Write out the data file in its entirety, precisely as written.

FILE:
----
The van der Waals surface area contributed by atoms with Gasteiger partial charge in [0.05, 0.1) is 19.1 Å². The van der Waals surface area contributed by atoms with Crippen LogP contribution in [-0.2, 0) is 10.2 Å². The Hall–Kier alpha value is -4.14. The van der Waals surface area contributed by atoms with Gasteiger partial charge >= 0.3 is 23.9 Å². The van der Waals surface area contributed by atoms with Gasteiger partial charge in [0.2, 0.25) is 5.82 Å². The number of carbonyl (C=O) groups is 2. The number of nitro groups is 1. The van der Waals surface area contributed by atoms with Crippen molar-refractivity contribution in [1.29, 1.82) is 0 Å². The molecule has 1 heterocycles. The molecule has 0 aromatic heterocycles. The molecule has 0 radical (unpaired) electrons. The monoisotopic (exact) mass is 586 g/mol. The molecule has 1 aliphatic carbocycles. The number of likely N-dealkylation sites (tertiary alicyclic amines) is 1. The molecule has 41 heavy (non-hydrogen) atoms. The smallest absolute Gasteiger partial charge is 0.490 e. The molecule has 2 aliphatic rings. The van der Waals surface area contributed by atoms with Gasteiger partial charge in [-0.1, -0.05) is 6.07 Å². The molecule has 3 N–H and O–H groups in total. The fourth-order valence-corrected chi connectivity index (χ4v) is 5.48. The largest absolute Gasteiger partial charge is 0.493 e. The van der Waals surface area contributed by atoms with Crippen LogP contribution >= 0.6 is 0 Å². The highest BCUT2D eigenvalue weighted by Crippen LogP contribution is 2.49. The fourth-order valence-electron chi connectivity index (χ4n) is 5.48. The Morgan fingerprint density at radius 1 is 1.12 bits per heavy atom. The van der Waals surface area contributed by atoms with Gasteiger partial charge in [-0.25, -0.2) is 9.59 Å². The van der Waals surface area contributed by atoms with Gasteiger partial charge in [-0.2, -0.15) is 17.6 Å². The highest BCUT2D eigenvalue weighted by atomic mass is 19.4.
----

The van der Waals surface area contributed by atoms with Gasteiger partial charge in [0.05, 0.1) is 19.1 Å². The van der Waals surface area contributed by atoms with Crippen LogP contribution in [-0.2, 0) is 10.2 Å². The Hall–Kier alpha value is -4.14. The van der Waals surface area contributed by atoms with Gasteiger partial charge >= 0.3 is 23.9 Å². The van der Waals surface area contributed by atoms with Gasteiger partial charge in [0.2, 0.25) is 5.82 Å². The number of carbonyl (C=O) groups is 2. The number of nitro groups is 1. The van der Waals surface area contributed by atoms with Crippen molar-refractivity contribution in [1.29, 1.82) is 0 Å². The molecule has 1 heterocycles. The molecule has 0 aromatic heterocycles. The molecule has 0 radical (unpaired) electrons. The monoisotopic (exact) mass is 586 g/mol. The molecule has 1 aliphatic carbocycles. The number of likely N-dealkylation sites (tertiary alicyclic amines) is 1. The molecule has 41 heavy (non-hydrogen) atoms. The smallest absolute Gasteiger partial charge is 0.490 e. The molecule has 2 aliphatic rings. The van der Waals surface area contributed by atoms with Gasteiger partial charge in [-0.1, -0.05) is 6.07 Å². The molecule has 3 N–H and O–H groups in total. The fourth-order valence-corrected chi connectivity index (χ4v) is 5.48. The largest absolute Gasteiger partial charge is 0.493 e. The van der Waals surface area contributed by atoms with Crippen LogP contribution >= 0.6 is 0 Å². The highest BCUT2D eigenvalue weighted by Crippen LogP contribution is 2.49. The fourth-order valence-electron chi connectivity index (χ4n) is 5.48. The Morgan fingerprint density at radius 1 is 1.12 bits per heavy atom. The van der Waals surface area contributed by atoms with Gasteiger partial charge in [-0.25, -0.2) is 9.59 Å². The van der Waals surface area contributed by atoms with Gasteiger partial charge in [-0.2, -0.15) is 17.6 Å². The highest BCUT2D eigenvalue weighted by atomic mass is 19.4.